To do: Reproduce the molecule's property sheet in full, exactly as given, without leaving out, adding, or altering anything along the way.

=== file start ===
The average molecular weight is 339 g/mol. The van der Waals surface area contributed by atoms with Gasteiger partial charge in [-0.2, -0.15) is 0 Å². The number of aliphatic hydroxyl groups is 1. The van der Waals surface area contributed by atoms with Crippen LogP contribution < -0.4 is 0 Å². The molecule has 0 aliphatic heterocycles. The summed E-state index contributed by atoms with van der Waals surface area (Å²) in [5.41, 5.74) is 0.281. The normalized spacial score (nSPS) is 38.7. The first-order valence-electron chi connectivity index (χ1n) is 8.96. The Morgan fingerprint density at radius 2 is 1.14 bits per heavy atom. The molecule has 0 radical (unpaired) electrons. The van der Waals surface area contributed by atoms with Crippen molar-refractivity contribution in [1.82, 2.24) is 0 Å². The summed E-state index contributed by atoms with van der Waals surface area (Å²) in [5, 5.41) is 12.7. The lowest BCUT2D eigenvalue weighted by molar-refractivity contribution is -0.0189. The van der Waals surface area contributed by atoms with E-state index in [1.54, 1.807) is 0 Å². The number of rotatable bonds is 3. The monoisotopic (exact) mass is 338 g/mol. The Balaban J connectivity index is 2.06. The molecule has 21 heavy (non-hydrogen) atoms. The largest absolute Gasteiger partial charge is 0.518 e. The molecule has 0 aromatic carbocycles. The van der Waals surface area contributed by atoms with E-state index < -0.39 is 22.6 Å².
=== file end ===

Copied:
The average molecular weight is 339 g/mol. The van der Waals surface area contributed by atoms with Gasteiger partial charge in [-0.2, -0.15) is 0 Å². The number of aliphatic hydroxyl groups is 1. The van der Waals surface area contributed by atoms with Crippen LogP contribution < -0.4 is 0 Å². The molecule has 0 aliphatic heterocycles. The summed E-state index contributed by atoms with van der Waals surface area (Å²) in [5.41, 5.74) is 0.281. The normalized spacial score (nSPS) is 38.7. The first-order valence-electron chi connectivity index (χ1n) is 8.96. The Morgan fingerprint density at radius 2 is 1.14 bits per heavy atom. The molecule has 0 radical (unpaired) electrons. The van der Waals surface area contributed by atoms with Crippen molar-refractivity contribution in [1.82, 2.24) is 0 Å². The summed E-state index contributed by atoms with van der Waals surface area (Å²) in [5, 5.41) is 12.7. The lowest BCUT2D eigenvalue weighted by molar-refractivity contribution is -0.0189. The van der Waals surface area contributed by atoms with E-state index in [1.54, 1.807) is 0 Å². The number of rotatable bonds is 3. The monoisotopic (exact) mass is 338 g/mol. The Balaban J connectivity index is 2.06. The molecule has 21 heavy (non-hydrogen) atoms. The largest absolute Gasteiger partial charge is 0.518 e. The molecule has 0 aromatic carbocycles. The van der Waals surface area contributed by atoms with E-state index < -0.39 is 22.6 Å².